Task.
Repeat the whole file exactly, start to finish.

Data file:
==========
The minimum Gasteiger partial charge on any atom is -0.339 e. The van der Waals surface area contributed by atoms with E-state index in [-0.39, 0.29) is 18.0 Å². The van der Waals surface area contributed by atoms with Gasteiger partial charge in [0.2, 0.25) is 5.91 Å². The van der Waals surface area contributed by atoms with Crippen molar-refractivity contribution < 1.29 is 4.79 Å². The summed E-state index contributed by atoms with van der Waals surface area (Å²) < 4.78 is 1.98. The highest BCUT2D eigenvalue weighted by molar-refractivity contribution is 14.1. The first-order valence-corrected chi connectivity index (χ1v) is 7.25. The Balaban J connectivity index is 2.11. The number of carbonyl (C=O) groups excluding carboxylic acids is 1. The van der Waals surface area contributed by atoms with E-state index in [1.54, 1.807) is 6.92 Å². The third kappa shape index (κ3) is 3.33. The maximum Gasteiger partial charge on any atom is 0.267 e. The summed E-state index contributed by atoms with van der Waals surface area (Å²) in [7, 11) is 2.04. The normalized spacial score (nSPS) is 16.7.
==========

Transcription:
The minimum Gasteiger partial charge on any atom is -0.339 e. The van der Waals surface area contributed by atoms with E-state index in [-0.39, 0.29) is 18.0 Å². The van der Waals surface area contributed by atoms with Gasteiger partial charge in [0.2, 0.25) is 5.91 Å². The van der Waals surface area contributed by atoms with Crippen molar-refractivity contribution < 1.29 is 4.79 Å². The summed E-state index contributed by atoms with van der Waals surface area (Å²) < 4.78 is 1.98. The highest BCUT2D eigenvalue weighted by molar-refractivity contribution is 14.1. The first-order valence-corrected chi connectivity index (χ1v) is 7.25. The Balaban J connectivity index is 2.11. The number of carbonyl (C=O) groups excluding carboxylic acids is 1. The van der Waals surface area contributed by atoms with E-state index in [1.54, 1.807) is 6.92 Å². The third kappa shape index (κ3) is 3.33. The maximum Gasteiger partial charge on any atom is 0.267 e. The summed E-state index contributed by atoms with van der Waals surface area (Å²) in [7, 11) is 2.04. The normalized spacial score (nSPS) is 16.7.